A mother and son responsible for an illegal waste site that caught fire and burned for weeks have been given suspended sentences.
The site caught fire on 18 August 2016 which was still smouldering on 30 August 2016. Kirklees Council were not able to remove all the waste from the site until March 2017 and accumulated £1,142,131 in costs. An Environment Agency officer estimated the volume of waste on the site to be between 825 and 1383 tonnes.
The Environment Agency says huge piles of waste were found pushing against a perimeter fence which was broken in places and shredded waste was stored between a roofed area of the site and a wall when it should have been in a building or held in bays.
The Environment Agency ordered the waste be moved and the fences repaired but return inspections found that no improvements had been made. West Yorkshire Fire & Rescue Service also attended the site and advised Samuel Hunter that it was a fire risk and that he needed to introduce fire breaks between the waste piles
The seriousness of this sentence sends out a message that waste crime will not be tolerated.
The two defendants, who were director and manager of Hunter Group (Yorkshire) Limited also known as Sam H Services Limited, pleaded guilty at an earlier hearing to charges of waste offences at a site in Queens Mill Road, Huddersfield.
At Leeds Crown Court, Samuel Hunter, 31, was sentenced to 24 months, suspended for two years, and ordered to undertake 300 hours of unpaid work, the maximum number of hours a court can order. His mother Jacinta Hunter, 59, was sentenced to 12 months, suspended for two years, and ordered to carry out 80 hours of unpaid work.
There were no financial orders for costs against the defendants at this hearing but a timetable was set for Proceeds of Crime Act proceedings.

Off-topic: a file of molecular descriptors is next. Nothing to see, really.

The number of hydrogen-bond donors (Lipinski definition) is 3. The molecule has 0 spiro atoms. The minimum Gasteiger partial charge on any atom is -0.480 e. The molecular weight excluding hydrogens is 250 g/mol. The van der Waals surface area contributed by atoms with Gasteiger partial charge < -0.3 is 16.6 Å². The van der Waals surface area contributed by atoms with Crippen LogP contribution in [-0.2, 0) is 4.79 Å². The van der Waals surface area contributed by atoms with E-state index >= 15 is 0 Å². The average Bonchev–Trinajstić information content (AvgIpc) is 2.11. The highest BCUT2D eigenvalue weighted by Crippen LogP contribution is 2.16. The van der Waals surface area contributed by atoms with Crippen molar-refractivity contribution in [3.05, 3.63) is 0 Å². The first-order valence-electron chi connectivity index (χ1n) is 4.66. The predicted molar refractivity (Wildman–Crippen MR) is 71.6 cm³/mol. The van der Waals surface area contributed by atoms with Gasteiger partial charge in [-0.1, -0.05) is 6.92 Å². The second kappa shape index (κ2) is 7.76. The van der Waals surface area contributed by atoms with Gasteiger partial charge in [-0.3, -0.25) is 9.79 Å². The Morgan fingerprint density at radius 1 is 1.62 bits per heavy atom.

The company had premises at Scotland Yard, Queens Mill Road, Huddersfield, and held an environmental permit from the Environment Agency. However, following site inspections by the Environment Agency in 2015 and 2016, the site was found to be repeatedly in breach of its permit.
Despite repeatedly being warned, waste was still brought onto site causing a risk to the environment.
Following continued breaches of the permit and concerns over the waste falling through the fence and potentially polluting a river, two enforcement notices were issued. When advice had been given to make improvements, Samuel Hunter was verbally abusive to officers on more than one occasion, the Environment Agency said.
Ben Hocking, Yorkshire Environment Manager at the Environment Agency, commented: “The seriousness of this sentence sends out a message that waste crime will not be tolerated. This case followed action from the Environment Agency with support from our colleagues at West Yorkshire Fire & Rescue Service and Kirklees Council.
“Despite repeatedly being warned, waste was still brought onto site causing a risk to the environment and contributing to a fire which affected the surrounding community and businesses, and left authorities with significant clear up costs.”